Joe Levy, the former CEO of Gottschalks, said Tuesday that a city sales tax incentive would be a key factor in his decision to reopen the shuttered department store inside the Carson Mall.
"We're still very interested in that Carson City location and we're still in negotiations," Levy said. "We've been hoping, and I think it's going to take the city working with us to make it happen."
Since October, when the Board of Supervisors approved a 50 percent local sales tax incentive for the owners of the Southgate Shopping Center, city officials have been considering a similar proposal for other property owners with vacant commercial space in one of Carson City's two redevelopment districts.
It's an incentive that Levy and the owner of the Carson Mall, Francis Carrington, would like, too.
"Is it a deal breaker?" Levy said. "It is certainly something we're trying to put this deal together with."
While the incentive has been met with skepticism by members of the Redevelopment Authority Citizens Committee, City Manager Larry Werner said Tuesday that he is considering bringing the proposal and the concerns of the citizen committee to the Redevelopment Authority by next month.
"What we should do is take the policy as we presented it to the committee and take it to the (Redevelopment Authority) with the committee's comments," Werner said, adding, "That's probably where we're going to head."
Supervisor Shelly Aldean, who also chairs the Redevel-opment Authority, said she's keeping an open mind.
"There are obviously a lot of questions I would have about how much capital Levy has," Aldean said. "Obviously Gottschalks went out of business, but, of course, there are plenty of safeguards we can apply to any agreement."
Aldean said she would prefer the city end its redevelopment incentive programs altogether and focus on infrastructure improvements instead.
"I'm anxious to see what the ultimate recommendation is from the advisory committee," Aldean said. "Redevelopment is undergoing an evolution and I think we're all anxious to adjust our course."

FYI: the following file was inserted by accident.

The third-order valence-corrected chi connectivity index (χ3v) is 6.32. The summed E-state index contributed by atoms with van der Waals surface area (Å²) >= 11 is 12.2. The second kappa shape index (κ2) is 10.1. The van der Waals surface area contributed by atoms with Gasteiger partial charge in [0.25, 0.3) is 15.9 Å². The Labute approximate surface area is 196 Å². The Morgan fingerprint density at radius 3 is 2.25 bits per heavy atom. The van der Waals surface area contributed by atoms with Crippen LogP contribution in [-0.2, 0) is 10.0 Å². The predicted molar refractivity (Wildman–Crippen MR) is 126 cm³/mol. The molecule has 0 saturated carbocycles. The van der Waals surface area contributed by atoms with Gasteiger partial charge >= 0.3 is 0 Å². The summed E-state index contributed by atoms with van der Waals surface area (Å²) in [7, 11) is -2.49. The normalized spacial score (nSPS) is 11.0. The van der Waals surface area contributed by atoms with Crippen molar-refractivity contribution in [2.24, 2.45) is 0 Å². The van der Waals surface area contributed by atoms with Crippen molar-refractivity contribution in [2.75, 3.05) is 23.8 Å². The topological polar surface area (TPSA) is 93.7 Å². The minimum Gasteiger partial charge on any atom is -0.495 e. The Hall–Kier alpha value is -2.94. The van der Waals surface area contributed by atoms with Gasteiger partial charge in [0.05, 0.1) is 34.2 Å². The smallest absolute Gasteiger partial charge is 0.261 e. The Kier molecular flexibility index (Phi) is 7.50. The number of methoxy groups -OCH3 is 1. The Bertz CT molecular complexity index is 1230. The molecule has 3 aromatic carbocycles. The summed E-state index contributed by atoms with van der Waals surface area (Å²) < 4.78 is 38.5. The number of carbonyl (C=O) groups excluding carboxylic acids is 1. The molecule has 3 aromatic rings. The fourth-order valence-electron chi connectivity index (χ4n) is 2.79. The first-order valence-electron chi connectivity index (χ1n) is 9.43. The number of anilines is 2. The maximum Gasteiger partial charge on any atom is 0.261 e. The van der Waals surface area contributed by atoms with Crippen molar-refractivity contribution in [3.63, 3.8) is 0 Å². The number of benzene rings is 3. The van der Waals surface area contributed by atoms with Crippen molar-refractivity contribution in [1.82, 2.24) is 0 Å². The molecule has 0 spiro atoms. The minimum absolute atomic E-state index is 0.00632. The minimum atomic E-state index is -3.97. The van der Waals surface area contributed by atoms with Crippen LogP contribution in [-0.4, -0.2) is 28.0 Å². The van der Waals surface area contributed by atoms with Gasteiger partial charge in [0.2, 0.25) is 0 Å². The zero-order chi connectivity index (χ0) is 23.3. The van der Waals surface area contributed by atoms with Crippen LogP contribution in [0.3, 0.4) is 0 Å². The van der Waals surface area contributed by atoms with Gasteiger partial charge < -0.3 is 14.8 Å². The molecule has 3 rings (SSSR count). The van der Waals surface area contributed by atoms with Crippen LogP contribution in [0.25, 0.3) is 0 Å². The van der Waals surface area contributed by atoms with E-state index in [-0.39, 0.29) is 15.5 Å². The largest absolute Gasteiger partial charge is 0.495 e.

Since the Southgate tax incentive was approved in October, which helped attract Big Lots, Big 5 Sporting Goods and the Olive Garden, members of the Carrington Group, which owns the Carson Mall and the vacant Gottschalks space, have called on the city to make the tax incentive open to other vacant commercial properties.
Since then, the tax incentive proposal has been considered twice by the Redevelopment Authority Citizens Committee, but was tabled again last week when committee members expressed concerns over the length of the incentive - 15 years - and the kind of properties that would be eligible for it.
Right now, the proposal would require a property owner to have at least 15,000 square feet of vacant commercial space. Some committee members said such a limitation is unfair to other businesses in the rest of the city while one committee member, Gigi Valenti, said she disagreed with the ban on restaurants and businesses from other counties applying for the incentive.
Meanwhile, Levy has been touting his revamped department store, Gottschalk by Joe Levy, since last May.
Gottschalks went into bankruptcy in 2009 and shuttered its 58 locations. The Fresno, Calif.-based company had assets of $288.4 million and debts of $197.1 million, according to its bankruptcy petition from January 2009.
The rebooted department store concept has yet to open a new location.